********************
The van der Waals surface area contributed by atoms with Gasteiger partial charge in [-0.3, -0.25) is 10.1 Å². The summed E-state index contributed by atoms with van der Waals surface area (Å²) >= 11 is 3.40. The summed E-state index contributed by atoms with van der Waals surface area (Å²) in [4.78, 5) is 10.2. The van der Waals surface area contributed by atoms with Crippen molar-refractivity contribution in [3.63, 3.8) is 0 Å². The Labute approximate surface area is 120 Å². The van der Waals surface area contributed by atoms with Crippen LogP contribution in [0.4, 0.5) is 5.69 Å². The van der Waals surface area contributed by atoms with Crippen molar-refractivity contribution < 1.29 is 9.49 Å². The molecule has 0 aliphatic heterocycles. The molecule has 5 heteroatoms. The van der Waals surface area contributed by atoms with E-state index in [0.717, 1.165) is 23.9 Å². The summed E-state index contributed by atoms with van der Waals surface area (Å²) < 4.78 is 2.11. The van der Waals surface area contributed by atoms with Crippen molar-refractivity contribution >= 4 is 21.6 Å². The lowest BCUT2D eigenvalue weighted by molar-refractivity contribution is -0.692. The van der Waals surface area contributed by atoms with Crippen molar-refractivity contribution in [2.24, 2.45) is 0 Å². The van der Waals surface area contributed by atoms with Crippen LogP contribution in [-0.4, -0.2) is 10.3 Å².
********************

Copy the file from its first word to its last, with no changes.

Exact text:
The van der Waals surface area contributed by atoms with Gasteiger partial charge in [-0.3, -0.25) is 10.1 Å². The summed E-state index contributed by atoms with van der Waals surface area (Å²) >= 11 is 3.40. The summed E-state index contributed by atoms with van der Waals surface area (Å²) in [4.78, 5) is 10.2. The van der Waals surface area contributed by atoms with Crippen molar-refractivity contribution in [3.63, 3.8) is 0 Å². The Labute approximate surface area is 120 Å². The van der Waals surface area contributed by atoms with Crippen LogP contribution in [0.4, 0.5) is 5.69 Å². The van der Waals surface area contributed by atoms with Crippen molar-refractivity contribution < 1.29 is 9.49 Å². The molecule has 0 aliphatic heterocycles. The molecule has 5 heteroatoms. The van der Waals surface area contributed by atoms with E-state index in [0.717, 1.165) is 23.9 Å². The summed E-state index contributed by atoms with van der Waals surface area (Å²) < 4.78 is 2.11. The van der Waals surface area contributed by atoms with Crippen molar-refractivity contribution >= 4 is 21.6 Å². The lowest BCUT2D eigenvalue weighted by molar-refractivity contribution is -0.692. The van der Waals surface area contributed by atoms with Crippen molar-refractivity contribution in [2.24, 2.45) is 0 Å². The van der Waals surface area contributed by atoms with Crippen LogP contribution in [-0.4, -0.2) is 10.3 Å².